Halo Wireless defends access charge avoidance methodology
Company leverages wireless network infrastructure to offer termination services for enhanced services provider client
When the FCC declared just a few weeks ago that per-minute access charges must be paid on long-distance calls that begin or end on the PSTN (CP: FCC adopts Universal Service and inter-carrier compensation reform order), many industry stakeholders—especially small rural carriers—were hopeful that the issue had at last been settled.
But resolving it may not be as easy as some may have hoped—as Connected Planet learned from a recent interview with Russell Wiseman, president and chief operations officer for Halo Wireless, a broadband wireless network operator targeting rural areas.
“Halo is building out broadband in unserved markets exactly as the FCC wants to do,” said Wiseman. “We don’t need government capital because we have a second line of business.”
That second line of business is termination services. On that side of the business, Halo has what Wiseman called one “high-volume” customer, for which Halo terminates calls to the PSTN in a way that avoids access charges. Some would argue that the calls involved are VoIP, as they clearly are voice calls and the calls originate in IP format. But Wiseman said access charges don’t apply to those calls, even under the FCC’s new ruling, because a) the calls are not long-distance and b) they are not VoIP. Let’s look at each of those arguments.
The local call argument
As some readers know, wireless providers’ local calling areas, known as MTAs, generally are considerably larger than those of landline voice service providers. For these wireless providers, a local call could be any one beginning and ending in a single state—or even in a single multiple-state MTA.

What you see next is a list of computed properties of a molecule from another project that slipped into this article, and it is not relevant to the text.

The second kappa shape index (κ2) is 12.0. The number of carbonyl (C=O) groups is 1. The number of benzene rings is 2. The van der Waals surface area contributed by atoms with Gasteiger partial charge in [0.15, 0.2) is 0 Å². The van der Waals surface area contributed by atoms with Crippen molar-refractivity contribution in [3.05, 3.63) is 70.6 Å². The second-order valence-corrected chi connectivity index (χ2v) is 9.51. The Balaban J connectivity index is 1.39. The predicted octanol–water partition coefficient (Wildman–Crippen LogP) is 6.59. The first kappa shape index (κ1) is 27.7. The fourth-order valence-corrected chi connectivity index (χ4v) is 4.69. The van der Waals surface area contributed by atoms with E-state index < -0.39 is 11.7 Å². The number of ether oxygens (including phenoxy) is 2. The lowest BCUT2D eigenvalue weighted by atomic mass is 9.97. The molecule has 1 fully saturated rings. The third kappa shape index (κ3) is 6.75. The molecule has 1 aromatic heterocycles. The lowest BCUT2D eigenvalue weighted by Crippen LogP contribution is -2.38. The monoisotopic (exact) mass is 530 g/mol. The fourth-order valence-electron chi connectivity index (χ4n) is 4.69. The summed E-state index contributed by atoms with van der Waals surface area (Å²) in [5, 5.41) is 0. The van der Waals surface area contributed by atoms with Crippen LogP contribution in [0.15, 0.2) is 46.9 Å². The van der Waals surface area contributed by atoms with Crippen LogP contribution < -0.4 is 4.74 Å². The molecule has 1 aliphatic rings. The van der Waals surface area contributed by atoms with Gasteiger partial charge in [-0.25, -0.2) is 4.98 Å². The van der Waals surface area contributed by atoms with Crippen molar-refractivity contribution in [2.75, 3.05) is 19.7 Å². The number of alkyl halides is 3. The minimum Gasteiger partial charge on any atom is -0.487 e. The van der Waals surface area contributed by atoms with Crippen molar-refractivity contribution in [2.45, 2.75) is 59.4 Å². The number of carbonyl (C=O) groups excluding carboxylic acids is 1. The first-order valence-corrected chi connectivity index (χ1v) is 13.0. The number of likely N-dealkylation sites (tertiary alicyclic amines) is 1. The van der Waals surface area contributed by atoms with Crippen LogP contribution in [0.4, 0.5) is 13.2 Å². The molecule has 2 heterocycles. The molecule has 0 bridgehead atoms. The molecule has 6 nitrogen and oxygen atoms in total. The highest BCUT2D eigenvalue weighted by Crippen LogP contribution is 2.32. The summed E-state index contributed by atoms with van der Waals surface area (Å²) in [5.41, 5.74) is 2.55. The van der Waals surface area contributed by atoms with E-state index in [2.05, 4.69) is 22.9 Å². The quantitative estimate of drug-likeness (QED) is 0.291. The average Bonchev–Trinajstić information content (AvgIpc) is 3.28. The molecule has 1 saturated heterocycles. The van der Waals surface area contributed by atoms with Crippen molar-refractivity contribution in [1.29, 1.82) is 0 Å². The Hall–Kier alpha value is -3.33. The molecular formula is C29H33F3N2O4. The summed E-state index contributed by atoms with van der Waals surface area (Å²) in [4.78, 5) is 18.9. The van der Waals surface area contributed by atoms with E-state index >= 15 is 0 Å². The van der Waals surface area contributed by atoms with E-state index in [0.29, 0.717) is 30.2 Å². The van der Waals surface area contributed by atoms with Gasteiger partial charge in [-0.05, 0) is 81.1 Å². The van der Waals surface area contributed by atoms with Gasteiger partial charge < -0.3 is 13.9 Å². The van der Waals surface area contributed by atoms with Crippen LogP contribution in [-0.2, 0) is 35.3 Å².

Halo has base stations in 28 MTAs and the company leverages that infrastructure to enable its client to avoid long-distance access charges. Halo re-originates calls through its own towers at a location close to the called party—close enough, that is, for the call to be considered a local call according to the rules established for wireless carriers.
“We have competent telecom lawyers and the way we read the rules it enables Halo as a common carrier to originate traffic,” Wiseman said.
The enhanced service provider argument
Although Wiseman did not name Halo’s high-volume service provider termination services client, he said the company is not a VoIP provider but instead is an enhanced services provider. The distinction, he said, is that an enhanced services provider does not simply carry a call but also performs some action on it, such as integrating presence information with it or offering a one-number service. The status of Halo’s client as an enhanced services provider has been established in four different federal rulings, Wiseman said.
What happens next?
Not surprisingly, Halo’s practices have caught the attention of small rural telcos who are not receiving the access charges that Halo and its client are avoiding. It’s a big deal for those telcos because access charges are designed to help cover the cost of delivering phone service to remote areas that are more expensive to serve. As Halo’s experience reveals, however, those access charges have become increasingly problematic for companies looking to deliver innovative and potentially lower-cost voice offerings based on IP.
The FCC plans to phase out access charges over a period of at least five to eight years and to replace some of the telcos’ lost revenues through an access charge replacement mechanism. But in the meantime, rural carriers have filed 20 separate complaints against Halo with public utility commissions in 10 states—and Wiseman said defending against all those suits has been so costly that it now threatens Halo’s viability.
In August, Halo put itself into bankruptcy and Wiseman is hopeful that a federal bankruptcy court will make a determination on the access charge issue or remand the issue to a federal district court.
“We’re trying to stay the actions of the state commissions and bring this before the FCC or a federal court,” Wiseman said.
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© 2014 Penton Media Inc.
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